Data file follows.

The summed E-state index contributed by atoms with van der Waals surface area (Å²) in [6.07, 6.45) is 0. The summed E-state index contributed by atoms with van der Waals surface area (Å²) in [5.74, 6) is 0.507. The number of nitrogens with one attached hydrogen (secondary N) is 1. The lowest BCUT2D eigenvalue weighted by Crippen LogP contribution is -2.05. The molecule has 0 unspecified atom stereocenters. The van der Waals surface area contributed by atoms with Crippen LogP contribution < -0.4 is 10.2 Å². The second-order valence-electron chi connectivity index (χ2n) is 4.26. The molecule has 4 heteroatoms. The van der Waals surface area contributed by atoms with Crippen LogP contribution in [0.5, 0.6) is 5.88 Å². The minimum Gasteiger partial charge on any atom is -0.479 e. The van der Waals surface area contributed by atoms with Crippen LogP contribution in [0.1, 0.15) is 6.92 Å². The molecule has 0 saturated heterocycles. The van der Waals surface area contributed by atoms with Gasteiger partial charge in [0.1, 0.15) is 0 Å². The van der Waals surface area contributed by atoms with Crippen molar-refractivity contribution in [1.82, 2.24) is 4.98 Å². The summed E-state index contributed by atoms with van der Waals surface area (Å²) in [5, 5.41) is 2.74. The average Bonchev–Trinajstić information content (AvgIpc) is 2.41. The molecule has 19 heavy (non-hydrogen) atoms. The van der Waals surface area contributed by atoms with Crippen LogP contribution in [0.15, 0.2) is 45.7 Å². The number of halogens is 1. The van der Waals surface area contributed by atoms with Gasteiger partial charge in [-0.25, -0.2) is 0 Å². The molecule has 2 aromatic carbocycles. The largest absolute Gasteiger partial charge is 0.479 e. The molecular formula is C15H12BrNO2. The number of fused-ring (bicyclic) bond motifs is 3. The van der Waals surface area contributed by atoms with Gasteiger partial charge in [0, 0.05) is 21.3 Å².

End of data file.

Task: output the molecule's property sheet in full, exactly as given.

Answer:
The summed E-state index contributed by atoms with van der Waals surface area (Å²) in [6.07, 6.45) is 0. The summed E-state index contributed by atoms with van der Waals surface area (Å²) in [5.74, 6) is 0.507. The number of nitrogens with one attached hydrogen (secondary N) is 1. The lowest BCUT2D eigenvalue weighted by Crippen LogP contribution is -2.05. The molecule has 0 unspecified atom stereocenters. The van der Waals surface area contributed by atoms with Crippen LogP contribution < -0.4 is 10.2 Å². The second-order valence-electron chi connectivity index (χ2n) is 4.26. The molecule has 4 heteroatoms. The van der Waals surface area contributed by atoms with Crippen LogP contribution in [0.5, 0.6) is 5.88 Å². The minimum Gasteiger partial charge on any atom is -0.479 e. The van der Waals surface area contributed by atoms with Crippen LogP contribution in [0.1, 0.15) is 6.92 Å². The molecule has 0 saturated heterocycles. The van der Waals surface area contributed by atoms with Gasteiger partial charge in [0.1, 0.15) is 0 Å². The van der Waals surface area contributed by atoms with Crippen molar-refractivity contribution in [1.82, 2.24) is 4.98 Å². The summed E-state index contributed by atoms with van der Waals surface area (Å²) in [5, 5.41) is 2.74. The average Bonchev–Trinajstić information content (AvgIpc) is 2.41. The molecule has 19 heavy (non-hydrogen) atoms. The van der Waals surface area contributed by atoms with Crippen LogP contribution in [0.15, 0.2) is 45.7 Å². The number of halogens is 1. The van der Waals surface area contributed by atoms with Gasteiger partial charge in [-0.25, -0.2) is 0 Å². The molecule has 2 aromatic carbocycles. The largest absolute Gasteiger partial charge is 0.479 e. The molecular formula is C15H12BrNO2. The number of fused-ring (bicyclic) bond motifs is 3. The van der Waals surface area contributed by atoms with Gasteiger partial charge in [0, 0.05) is 21.3 Å².